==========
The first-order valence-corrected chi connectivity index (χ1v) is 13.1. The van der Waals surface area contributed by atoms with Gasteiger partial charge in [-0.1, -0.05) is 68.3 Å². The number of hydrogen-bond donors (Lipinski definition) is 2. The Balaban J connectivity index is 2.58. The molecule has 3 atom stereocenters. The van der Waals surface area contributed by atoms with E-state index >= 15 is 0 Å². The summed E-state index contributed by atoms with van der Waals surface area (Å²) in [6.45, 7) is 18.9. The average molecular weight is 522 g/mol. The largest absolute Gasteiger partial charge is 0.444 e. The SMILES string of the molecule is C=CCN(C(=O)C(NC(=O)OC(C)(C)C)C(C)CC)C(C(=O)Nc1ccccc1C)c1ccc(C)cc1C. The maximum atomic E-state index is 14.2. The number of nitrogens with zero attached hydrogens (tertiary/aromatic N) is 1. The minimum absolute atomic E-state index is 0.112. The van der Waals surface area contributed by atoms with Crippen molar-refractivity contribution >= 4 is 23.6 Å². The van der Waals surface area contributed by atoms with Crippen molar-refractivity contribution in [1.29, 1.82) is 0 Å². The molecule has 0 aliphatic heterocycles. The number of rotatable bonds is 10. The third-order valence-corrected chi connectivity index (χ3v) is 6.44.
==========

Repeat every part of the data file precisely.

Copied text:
The first-order valence-corrected chi connectivity index (χ1v) is 13.1. The van der Waals surface area contributed by atoms with Gasteiger partial charge in [-0.1, -0.05) is 68.3 Å². The number of hydrogen-bond donors (Lipinski definition) is 2. The Balaban J connectivity index is 2.58. The molecule has 3 atom stereocenters. The van der Waals surface area contributed by atoms with E-state index >= 15 is 0 Å². The summed E-state index contributed by atoms with van der Waals surface area (Å²) in [6.45, 7) is 18.9. The average molecular weight is 522 g/mol. The largest absolute Gasteiger partial charge is 0.444 e. The SMILES string of the molecule is C=CCN(C(=O)C(NC(=O)OC(C)(C)C)C(C)CC)C(C(=O)Nc1ccccc1C)c1ccc(C)cc1C. The maximum atomic E-state index is 14.2. The number of nitrogens with zero attached hydrogens (tertiary/aromatic N) is 1. The minimum absolute atomic E-state index is 0.112. The van der Waals surface area contributed by atoms with Crippen molar-refractivity contribution >= 4 is 23.6 Å². The van der Waals surface area contributed by atoms with Crippen molar-refractivity contribution in [1.29, 1.82) is 0 Å². The molecule has 0 aliphatic heterocycles. The number of rotatable bonds is 10. The third-order valence-corrected chi connectivity index (χ3v) is 6.44.